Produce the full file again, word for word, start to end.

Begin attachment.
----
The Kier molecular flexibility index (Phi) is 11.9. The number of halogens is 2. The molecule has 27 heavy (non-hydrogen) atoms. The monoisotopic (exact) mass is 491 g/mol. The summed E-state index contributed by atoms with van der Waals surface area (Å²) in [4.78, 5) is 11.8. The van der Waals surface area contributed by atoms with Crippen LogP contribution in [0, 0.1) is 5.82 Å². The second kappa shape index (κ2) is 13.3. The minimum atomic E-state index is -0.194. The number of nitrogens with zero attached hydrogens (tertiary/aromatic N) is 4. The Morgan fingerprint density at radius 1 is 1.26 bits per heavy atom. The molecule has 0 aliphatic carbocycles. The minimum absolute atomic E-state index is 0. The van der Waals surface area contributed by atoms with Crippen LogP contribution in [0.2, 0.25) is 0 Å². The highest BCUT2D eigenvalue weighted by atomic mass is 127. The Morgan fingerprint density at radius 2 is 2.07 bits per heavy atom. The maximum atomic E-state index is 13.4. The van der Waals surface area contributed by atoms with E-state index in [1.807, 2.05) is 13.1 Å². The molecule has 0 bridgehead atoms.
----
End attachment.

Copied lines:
The Kier molecular flexibility index (Phi) is 11.9. The number of halogens is 2. The molecule has 27 heavy (non-hydrogen) atoms. The monoisotopic (exact) mass is 491 g/mol. The summed E-state index contributed by atoms with van der Waals surface area (Å²) in [4.78, 5) is 11.8. The van der Waals surface area contributed by atoms with Crippen LogP contribution in [0, 0.1) is 5.82 Å². The second kappa shape index (κ2) is 13.3. The minimum atomic E-state index is -0.194. The number of nitrogens with zero attached hydrogens (tertiary/aromatic N) is 4. The Morgan fingerprint density at radius 1 is 1.26 bits per heavy atom. The molecule has 0 aliphatic carbocycles. The minimum absolute atomic E-state index is 0. The van der Waals surface area contributed by atoms with Crippen LogP contribution in [0.2, 0.25) is 0 Å². The highest BCUT2D eigenvalue weighted by atomic mass is 127. The Morgan fingerprint density at radius 2 is 2.07 bits per heavy atom. The maximum atomic E-state index is 13.4. The van der Waals surface area contributed by atoms with E-state index in [1.807, 2.05) is 13.1 Å². The molecule has 0 bridgehead atoms.